Bookmakers will be forced to refuse wagers of more than €2,000 from anyone without ID as part of a new clampdown on criminals using betting shops to launder cash.
The gambling industry faces major changes in the handling of large bets and payouts following a new EU anti-money laundering directive.
It is all part of a fightback against criminals who use their gambling accounts as 'banks' to move and hide large amounts of cash.
High-street betting shops processed €2.7bn last year from customers who were not asked for ID.
The multi-million euro gambling industry continues to attract organised crime in Ireland. It is used as an outlet to launder 'dirty cash' and 'hot money'.
Gangsters have long been linked with betting scams.
A betting slip for €38,000 linked to a Liverpool football match was discovered during a Garda operation targeting the Kinahan crime cartel last year.
Now, as part of a wider European crackdown on criminal involvement with gambling outlets, the EU is seeking to impose new restrictions on a range of "suspicious practices".
The directive covers all "providers of gambling services", unlike previous rulings which only applied to casinos.
The overall impact for betting outlets will be a requirement to 'know your customers' better.
Currently, bookmakers are exempt from having to apply controls against money laundering, or reporting any suspicious transactions.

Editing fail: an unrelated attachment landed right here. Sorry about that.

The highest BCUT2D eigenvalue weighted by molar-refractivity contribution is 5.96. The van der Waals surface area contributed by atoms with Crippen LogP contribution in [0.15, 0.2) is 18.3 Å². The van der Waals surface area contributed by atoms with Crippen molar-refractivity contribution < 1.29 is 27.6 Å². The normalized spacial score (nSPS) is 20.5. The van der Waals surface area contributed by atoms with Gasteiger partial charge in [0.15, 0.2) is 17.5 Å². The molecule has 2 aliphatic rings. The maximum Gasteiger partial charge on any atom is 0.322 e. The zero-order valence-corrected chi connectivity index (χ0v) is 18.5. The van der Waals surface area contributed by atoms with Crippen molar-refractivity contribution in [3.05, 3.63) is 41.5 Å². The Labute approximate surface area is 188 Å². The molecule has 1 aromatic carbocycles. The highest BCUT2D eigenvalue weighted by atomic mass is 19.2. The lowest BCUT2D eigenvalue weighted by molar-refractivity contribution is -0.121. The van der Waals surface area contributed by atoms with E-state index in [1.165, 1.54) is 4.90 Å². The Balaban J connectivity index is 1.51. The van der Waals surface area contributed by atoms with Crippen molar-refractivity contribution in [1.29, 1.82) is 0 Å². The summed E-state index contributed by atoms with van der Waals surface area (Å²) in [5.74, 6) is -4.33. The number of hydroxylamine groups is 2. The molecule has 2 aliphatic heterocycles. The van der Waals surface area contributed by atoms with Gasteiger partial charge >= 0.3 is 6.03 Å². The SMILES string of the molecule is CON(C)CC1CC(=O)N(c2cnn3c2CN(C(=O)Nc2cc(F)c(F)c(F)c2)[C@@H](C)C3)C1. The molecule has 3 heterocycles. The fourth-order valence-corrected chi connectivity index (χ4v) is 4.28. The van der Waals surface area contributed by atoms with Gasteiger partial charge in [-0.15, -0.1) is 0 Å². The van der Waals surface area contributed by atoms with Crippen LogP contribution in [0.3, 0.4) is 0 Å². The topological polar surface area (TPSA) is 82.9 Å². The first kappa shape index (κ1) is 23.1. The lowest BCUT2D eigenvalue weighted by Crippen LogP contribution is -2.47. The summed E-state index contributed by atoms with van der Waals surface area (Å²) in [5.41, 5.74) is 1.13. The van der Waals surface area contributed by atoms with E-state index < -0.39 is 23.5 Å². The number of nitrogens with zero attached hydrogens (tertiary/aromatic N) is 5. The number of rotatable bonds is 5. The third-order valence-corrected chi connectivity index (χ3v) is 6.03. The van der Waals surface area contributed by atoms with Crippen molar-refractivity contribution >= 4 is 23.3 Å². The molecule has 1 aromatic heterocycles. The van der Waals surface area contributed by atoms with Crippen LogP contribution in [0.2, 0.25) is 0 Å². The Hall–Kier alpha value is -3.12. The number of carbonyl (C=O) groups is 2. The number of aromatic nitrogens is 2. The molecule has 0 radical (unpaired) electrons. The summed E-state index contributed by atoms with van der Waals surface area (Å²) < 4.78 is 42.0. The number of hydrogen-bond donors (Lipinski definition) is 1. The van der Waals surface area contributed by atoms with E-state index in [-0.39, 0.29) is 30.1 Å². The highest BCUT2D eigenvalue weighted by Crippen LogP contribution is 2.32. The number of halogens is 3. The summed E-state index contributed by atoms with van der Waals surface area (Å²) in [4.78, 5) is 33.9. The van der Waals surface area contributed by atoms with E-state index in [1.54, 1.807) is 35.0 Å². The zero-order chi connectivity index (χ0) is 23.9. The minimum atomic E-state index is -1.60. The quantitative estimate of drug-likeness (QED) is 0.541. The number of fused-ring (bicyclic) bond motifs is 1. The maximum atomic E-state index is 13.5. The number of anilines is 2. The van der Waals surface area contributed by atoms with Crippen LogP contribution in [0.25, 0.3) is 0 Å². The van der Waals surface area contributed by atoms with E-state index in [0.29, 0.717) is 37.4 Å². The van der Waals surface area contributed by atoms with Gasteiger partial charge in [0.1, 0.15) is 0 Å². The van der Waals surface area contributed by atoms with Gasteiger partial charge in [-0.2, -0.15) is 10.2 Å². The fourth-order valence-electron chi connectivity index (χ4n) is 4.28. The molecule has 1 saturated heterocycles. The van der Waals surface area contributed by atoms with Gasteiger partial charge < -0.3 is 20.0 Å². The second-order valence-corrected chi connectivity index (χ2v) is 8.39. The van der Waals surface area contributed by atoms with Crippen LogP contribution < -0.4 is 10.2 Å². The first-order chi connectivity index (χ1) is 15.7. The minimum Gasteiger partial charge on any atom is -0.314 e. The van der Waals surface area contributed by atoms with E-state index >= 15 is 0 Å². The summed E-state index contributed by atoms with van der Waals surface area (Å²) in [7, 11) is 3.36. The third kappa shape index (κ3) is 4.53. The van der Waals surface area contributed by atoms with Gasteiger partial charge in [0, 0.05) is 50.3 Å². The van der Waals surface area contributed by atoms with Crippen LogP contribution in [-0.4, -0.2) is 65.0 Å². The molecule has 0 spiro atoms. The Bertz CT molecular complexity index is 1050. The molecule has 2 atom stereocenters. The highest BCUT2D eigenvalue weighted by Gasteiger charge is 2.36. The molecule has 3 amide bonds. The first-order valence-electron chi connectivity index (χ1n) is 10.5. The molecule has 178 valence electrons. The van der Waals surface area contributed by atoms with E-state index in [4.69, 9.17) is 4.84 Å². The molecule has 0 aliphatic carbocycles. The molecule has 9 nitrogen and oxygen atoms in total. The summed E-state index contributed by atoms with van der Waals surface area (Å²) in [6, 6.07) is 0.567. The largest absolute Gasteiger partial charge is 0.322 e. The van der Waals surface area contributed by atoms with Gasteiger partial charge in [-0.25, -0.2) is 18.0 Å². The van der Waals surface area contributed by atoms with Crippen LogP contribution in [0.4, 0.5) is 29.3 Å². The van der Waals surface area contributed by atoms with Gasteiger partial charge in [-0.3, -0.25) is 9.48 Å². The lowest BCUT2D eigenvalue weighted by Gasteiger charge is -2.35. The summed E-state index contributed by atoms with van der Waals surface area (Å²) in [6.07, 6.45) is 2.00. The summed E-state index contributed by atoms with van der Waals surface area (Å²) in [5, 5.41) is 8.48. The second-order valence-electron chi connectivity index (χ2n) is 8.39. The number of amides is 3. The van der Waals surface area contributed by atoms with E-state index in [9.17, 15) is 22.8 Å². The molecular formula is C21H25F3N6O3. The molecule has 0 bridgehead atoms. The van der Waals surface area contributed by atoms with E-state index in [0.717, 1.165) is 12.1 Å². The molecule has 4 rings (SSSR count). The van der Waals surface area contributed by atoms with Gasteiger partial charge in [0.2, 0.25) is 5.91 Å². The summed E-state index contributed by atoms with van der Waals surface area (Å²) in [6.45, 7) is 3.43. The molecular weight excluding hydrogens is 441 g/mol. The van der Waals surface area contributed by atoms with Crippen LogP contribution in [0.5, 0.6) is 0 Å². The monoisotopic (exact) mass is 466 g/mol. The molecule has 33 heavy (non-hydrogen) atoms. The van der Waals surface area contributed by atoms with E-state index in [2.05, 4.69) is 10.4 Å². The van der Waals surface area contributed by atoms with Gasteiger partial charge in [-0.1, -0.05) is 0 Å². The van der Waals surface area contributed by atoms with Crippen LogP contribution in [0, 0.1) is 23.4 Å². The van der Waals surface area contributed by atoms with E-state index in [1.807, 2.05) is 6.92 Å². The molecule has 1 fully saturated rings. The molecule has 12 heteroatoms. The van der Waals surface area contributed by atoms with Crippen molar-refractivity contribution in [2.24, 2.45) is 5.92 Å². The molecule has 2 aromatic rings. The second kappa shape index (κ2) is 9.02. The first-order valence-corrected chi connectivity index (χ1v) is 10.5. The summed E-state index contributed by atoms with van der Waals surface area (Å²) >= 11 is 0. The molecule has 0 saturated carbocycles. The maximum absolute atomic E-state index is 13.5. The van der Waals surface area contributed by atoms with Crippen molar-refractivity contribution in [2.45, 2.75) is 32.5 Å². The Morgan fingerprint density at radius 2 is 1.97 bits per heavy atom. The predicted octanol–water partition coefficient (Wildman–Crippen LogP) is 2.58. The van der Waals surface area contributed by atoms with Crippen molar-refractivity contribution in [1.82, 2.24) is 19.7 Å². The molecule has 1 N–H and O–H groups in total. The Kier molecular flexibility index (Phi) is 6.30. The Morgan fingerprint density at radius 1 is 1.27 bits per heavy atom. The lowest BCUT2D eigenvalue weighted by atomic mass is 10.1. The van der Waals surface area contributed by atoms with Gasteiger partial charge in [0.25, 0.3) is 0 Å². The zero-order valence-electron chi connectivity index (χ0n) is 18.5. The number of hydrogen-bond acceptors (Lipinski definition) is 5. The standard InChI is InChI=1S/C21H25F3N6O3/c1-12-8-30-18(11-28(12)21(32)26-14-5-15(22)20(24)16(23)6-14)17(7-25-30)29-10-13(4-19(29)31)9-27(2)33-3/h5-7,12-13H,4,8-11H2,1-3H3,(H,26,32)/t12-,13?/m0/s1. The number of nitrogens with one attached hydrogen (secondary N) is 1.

The Sunday Independent has learned officials from various Government departments have held talks with representatives from the gambling industry.
Under discussion are the "implications" of introducing various "customer due diligence" measures.
One of the proposals "under review" is a new rule forcing bookmakers to seek ID from anybody placing bets in excess of €2,000.
Officials are also looking to determine "where and when" new CDD (customer due diligence) measures are "appropriate".
Gaming arcades, and online gambling websites are also to be brought into the net, and obliged to conduct certain anti-money laundering checks. The legislation allows member states to introduce exemptions - but these will only get the go-ahead only following a detailed risk assessment.
The new EU anti-money laundering directive was due to be introduced in Ireland by June 26.
However, "ongoing negotiations" on a suite of amending measures has delayed implementation, according to a statement from the Department of Finance.
Cash betting is traditionally seen as one of the easiest ways of "cleaning" dirty money.
The customer base of certain bookmakers includes "suspected criminals", according to the Department of Finance's first ever anti-money laundering report.
"Law enforcement intelligence suggests that retail and on-course bookmakers could be vulnerable to exploitation by criminals, who place high value wagers in a structured manner, to launder significant proceeds of crime," it said.